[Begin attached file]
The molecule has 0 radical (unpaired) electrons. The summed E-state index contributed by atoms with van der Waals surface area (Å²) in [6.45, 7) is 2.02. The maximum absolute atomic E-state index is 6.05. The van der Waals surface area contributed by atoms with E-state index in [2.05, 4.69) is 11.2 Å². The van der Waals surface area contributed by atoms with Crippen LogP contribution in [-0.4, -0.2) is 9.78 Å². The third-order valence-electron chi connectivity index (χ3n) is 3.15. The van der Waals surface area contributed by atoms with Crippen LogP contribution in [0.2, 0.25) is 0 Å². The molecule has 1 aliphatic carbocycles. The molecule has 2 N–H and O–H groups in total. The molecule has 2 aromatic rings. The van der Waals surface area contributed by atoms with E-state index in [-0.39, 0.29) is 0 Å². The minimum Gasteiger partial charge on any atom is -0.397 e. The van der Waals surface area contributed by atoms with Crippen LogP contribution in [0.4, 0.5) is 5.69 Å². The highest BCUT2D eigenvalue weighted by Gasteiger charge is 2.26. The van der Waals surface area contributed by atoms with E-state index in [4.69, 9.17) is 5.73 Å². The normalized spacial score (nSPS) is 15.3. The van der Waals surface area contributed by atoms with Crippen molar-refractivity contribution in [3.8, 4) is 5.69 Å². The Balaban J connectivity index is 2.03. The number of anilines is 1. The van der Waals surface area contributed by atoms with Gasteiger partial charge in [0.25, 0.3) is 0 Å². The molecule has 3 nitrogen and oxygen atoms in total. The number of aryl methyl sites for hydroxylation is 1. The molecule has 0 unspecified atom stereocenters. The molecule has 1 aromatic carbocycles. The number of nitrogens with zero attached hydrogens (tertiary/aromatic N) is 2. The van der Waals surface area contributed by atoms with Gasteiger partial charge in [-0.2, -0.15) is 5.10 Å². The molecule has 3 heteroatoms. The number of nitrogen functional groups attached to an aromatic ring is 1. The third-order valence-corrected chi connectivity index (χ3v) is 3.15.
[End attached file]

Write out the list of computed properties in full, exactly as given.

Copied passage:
The molecule has 0 radical (unpaired) electrons. The summed E-state index contributed by atoms with van der Waals surface area (Å²) in [6.45, 7) is 2.02. The maximum absolute atomic E-state index is 6.05. The van der Waals surface area contributed by atoms with E-state index in [2.05, 4.69) is 11.2 Å². The van der Waals surface area contributed by atoms with Crippen LogP contribution in [-0.4, -0.2) is 9.78 Å². The third-order valence-electron chi connectivity index (χ3n) is 3.15. The van der Waals surface area contributed by atoms with Crippen LogP contribution in [0.2, 0.25) is 0 Å². The molecule has 1 aliphatic carbocycles. The molecule has 2 N–H and O–H groups in total. The molecule has 2 aromatic rings. The van der Waals surface area contributed by atoms with E-state index in [-0.39, 0.29) is 0 Å². The minimum Gasteiger partial charge on any atom is -0.397 e. The van der Waals surface area contributed by atoms with Crippen LogP contribution in [0.4, 0.5) is 5.69 Å². The highest BCUT2D eigenvalue weighted by Gasteiger charge is 2.26. The van der Waals surface area contributed by atoms with E-state index in [4.69, 9.17) is 5.73 Å². The normalized spacial score (nSPS) is 15.3. The van der Waals surface area contributed by atoms with Crippen molar-refractivity contribution in [3.8, 4) is 5.69 Å². The Balaban J connectivity index is 2.03. The number of anilines is 1. The van der Waals surface area contributed by atoms with Gasteiger partial charge in [0.25, 0.3) is 0 Å². The molecule has 3 nitrogen and oxygen atoms in total. The number of aryl methyl sites for hydroxylation is 1. The molecule has 0 unspecified atom stereocenters. The molecule has 1 aromatic carbocycles. The number of nitrogens with zero attached hydrogens (tertiary/aromatic N) is 2. The van der Waals surface area contributed by atoms with Gasteiger partial charge in [-0.2, -0.15) is 5.10 Å². The molecule has 3 heteroatoms. The number of nitrogen functional groups attached to an aromatic ring is 1. The third-order valence-corrected chi connectivity index (χ3v) is 3.15.